Rebecca Quilliam is senior reporter at the NZME. News Service office in Wellington.

Hostage siege shooting justified - IPCA

The shooting of Antony Ratahi, inset, was justified, the IPCA has ruled. Photos / File
The shooting of Antony Ratahi, inset, was justified, the IPCA has ruled. Photos / File

The fatal police shooting of a man who barricaded himself into a Taranaki hotel during a 13-hour hostage siege was justified, the police watchdog says.

The officer who shot Antony Ratahi was forced to take the shot in order to protect himself, fellow officers and the man's former partner, Marcelle Beer, Independent Police Conduct Authority chairman Sir David Carruthers said in a report released today.

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Police were faced with an incredibly dangerous situation and courageously put their own lives at risk to ensure the safety of Ratahi's hostage, Sir David said.

"Although the incident ended in the death of Mr Ratahi, police can be praised for their actions and approach in ensuring the successful removal of his hostage without injury to anyone else involved," Sir David said.

Prior to the incident on 15 July, 2011, Ratahi had recently been released from prison after serving a three-month sentence for assaulting Ms Beer.

Ratahi had a history of threatening and violent behaviour towards her and in preparation for his release from prison, police had prepared a safety plan, which included arranging for an urgent response if they were called to an incident involving her, the report said.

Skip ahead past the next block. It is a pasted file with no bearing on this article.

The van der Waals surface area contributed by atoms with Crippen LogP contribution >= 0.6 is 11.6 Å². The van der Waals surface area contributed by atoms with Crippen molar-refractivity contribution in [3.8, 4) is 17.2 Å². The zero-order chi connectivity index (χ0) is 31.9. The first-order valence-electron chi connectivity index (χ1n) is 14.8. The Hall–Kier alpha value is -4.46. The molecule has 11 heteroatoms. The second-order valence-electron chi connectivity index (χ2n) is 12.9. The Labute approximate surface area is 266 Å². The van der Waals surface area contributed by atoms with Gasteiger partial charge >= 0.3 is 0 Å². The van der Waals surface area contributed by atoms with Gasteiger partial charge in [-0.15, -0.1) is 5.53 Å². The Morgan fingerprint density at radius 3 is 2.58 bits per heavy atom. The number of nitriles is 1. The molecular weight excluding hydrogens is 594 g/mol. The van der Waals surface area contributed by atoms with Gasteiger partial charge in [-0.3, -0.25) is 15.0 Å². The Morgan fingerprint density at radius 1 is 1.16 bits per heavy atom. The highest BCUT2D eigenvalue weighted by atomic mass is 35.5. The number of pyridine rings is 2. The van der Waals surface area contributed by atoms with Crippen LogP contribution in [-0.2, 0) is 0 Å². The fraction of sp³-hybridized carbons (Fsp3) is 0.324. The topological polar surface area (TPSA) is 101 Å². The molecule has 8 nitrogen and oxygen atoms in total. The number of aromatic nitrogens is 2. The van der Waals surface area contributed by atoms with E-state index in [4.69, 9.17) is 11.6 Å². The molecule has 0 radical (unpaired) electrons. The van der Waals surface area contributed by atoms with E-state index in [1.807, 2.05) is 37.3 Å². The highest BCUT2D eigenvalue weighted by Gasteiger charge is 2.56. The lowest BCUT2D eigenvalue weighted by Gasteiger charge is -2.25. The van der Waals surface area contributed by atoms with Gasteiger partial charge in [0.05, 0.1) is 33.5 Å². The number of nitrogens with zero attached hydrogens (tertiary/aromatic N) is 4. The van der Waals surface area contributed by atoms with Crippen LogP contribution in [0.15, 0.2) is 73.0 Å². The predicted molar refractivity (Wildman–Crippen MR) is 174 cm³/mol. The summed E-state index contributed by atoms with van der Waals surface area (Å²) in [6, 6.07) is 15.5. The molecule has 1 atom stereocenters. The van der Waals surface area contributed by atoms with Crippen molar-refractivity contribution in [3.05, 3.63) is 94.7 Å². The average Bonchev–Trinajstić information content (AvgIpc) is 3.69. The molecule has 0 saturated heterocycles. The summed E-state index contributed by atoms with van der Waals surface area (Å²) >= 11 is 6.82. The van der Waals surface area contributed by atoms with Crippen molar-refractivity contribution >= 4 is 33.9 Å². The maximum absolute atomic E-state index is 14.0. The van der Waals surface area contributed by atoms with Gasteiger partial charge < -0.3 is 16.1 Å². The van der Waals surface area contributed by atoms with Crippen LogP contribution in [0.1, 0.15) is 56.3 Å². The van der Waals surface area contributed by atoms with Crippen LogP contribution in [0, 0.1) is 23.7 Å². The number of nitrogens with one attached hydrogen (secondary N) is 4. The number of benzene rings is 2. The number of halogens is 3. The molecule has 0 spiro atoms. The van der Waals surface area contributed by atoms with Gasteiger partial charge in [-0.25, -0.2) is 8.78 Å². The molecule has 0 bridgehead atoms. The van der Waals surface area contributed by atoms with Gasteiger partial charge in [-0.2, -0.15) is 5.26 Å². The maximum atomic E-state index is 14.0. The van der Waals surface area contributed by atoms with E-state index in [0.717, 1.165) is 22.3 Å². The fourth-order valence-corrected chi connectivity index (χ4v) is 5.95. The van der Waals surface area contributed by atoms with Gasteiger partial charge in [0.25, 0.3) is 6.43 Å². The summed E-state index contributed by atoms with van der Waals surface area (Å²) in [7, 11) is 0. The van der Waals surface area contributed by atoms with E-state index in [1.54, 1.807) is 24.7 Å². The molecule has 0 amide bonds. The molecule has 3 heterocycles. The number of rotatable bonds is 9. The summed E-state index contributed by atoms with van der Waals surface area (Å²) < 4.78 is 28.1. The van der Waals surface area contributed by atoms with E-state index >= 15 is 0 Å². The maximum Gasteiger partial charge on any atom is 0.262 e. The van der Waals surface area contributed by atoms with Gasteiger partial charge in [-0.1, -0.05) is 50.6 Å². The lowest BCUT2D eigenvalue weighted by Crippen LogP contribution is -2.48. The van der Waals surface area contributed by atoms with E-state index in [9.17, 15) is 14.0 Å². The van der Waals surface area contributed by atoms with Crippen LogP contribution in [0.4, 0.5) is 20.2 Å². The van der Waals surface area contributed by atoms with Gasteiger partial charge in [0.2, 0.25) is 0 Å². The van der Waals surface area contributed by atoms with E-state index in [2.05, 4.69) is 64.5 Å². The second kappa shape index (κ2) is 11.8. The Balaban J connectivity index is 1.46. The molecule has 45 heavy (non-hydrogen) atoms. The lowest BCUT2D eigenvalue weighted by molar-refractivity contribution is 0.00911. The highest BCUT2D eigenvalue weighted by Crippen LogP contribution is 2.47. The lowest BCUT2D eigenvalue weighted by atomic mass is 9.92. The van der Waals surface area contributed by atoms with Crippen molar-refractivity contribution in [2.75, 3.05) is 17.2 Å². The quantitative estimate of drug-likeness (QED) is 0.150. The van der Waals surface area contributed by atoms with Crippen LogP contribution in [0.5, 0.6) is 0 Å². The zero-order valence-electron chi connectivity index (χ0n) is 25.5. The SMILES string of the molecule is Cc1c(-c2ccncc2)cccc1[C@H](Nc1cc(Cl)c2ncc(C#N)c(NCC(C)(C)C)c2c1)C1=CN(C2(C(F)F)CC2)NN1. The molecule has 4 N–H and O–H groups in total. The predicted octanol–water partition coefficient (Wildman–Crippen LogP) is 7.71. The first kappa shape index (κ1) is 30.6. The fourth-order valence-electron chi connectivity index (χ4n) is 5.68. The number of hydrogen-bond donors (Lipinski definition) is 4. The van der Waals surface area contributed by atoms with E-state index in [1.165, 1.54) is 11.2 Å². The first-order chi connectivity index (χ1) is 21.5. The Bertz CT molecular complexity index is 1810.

There was also a protection order against him, banning him from entering Opunake where Ms Beer lived and worked and was, at the time of the incident, on bail for breaching that order.

In the days leading up to the incident, Ratahi had attempted to obtain a firearm but managed to acquire only an air pistol, the report said.

On July 15, 2011 he drove to Opunake and entered the Headlands Hotel where Ms Beer worked as a waitress and ordered everyone except her out of the building.

He was recognised by staff who called police.

The area was cordoned off and police attempted to negotiate Ratahi's surrender through the night.

The following morning, police were able to draw him out of the hotel and a police dog managed to take hold of his leg.

Ratahi dragged the dog, still attached to his leg back inside and was followed in by armed officers.

When he reached into his jacket an officer, believing he was reaching for a gun, shot him once in the head, killing him.

"The officer who shot Mr Ratahi was justified in doing so. He believed that Mr Ratahi posed an immediate threat of death or serious bodily harm to his hostage, the officers nearby and the officer himself," Sir David said.

Acting Central District Commander Superintendent Sue Schwalger said Ratahi had placed the life of his ex-partner and officers at significant risk.

"All police staff involved were saddened that the incident had ended in tragedy, but there had ultimately been no alternative, given Mr Ratahi's violent and aggressive behaviour, which included explicit threats to shoot police and others."

The officer involved genuinely believed Mr Ratahi was armed and likely to carry out his threats, she said.

"Any situation involving an armed offender is extremely challenging and complex, and our staff work very hard to resolve every incident without the need to resort to lethal force."


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